Milo Enlists In Fire-fighting Effort

When a forest fire starts, it takes many people and days of work to put it out.

To work efficiently, they must set up fire camps—as they did in July on the campus of Milo Adventist Academy.

Crews use these camps for making maps, developing strategies, forecasting weather, maintaining vehicles, allocating equipment, and providing hot meals, showers, rest, and sleep facilities for firefighters serving 12-hour shifts. Such camps are ideally set up in large fields, near the fires.

Camp Umpqua

When forest fires flared in Douglas County in July, Camp Umpqua on the Milo Academy Campus was determined to be an ideal camp location.

Lightning had ignited more than 100 blazes within 20 miles of the Academy, and within 24 hours, the vacant field was transformed by an array of vans, mobile showers, equipment, communications, and dozens of computers. The lodge at the camp was put to use as a command post headquarters, with timekeepers and other specialists.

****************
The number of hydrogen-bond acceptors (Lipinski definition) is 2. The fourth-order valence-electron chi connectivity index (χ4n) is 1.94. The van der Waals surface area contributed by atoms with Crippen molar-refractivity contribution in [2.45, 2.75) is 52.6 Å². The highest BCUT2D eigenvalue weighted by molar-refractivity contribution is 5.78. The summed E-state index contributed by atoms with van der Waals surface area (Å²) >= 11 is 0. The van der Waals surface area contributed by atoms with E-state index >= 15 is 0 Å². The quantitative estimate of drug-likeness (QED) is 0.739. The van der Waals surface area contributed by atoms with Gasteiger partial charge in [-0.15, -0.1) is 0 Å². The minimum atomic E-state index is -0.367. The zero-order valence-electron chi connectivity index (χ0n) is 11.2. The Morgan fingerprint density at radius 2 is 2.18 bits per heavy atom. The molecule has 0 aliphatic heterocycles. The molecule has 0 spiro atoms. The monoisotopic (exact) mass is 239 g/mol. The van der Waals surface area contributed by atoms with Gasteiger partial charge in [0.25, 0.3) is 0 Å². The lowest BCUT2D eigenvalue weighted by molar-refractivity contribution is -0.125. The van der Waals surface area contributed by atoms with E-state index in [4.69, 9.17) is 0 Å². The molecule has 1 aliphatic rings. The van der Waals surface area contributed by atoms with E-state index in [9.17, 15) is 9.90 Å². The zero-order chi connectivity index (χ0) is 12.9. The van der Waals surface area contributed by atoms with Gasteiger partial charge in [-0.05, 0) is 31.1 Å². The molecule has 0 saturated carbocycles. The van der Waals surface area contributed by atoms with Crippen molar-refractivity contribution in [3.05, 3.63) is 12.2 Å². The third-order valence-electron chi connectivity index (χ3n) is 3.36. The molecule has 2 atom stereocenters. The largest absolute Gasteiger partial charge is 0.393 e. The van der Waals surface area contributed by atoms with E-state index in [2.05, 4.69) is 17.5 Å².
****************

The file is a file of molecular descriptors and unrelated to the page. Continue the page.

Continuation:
Crews hired by Oregon Department of Forestry, US Forest Service, and Douglas Fire Protection jointly used the camp to serve more than 1,000 persons.

Milo Is Blessed

Randy Bovee, acting Milo principal, says, “I know that God is not responsible for the lightning that started the fires in Douglas County. But He does work all things together for good. Here at Milo, we have been looking for ways to utilize our campus and surrounding property to get us through a financially tough summer. We have also looked for ways to be of service to our local community. God met both the needs of the state and federal forest service, and our need by bringing us together.”

Milo Academy’s assistance is just one example of how local churches and schools can help in fire-fighting efforts. Last year, one Adventist church provided toiletries and helped launder clothes for hot, tired, soot-covered firefighters. •

September 01, 2002 / Oregon Conference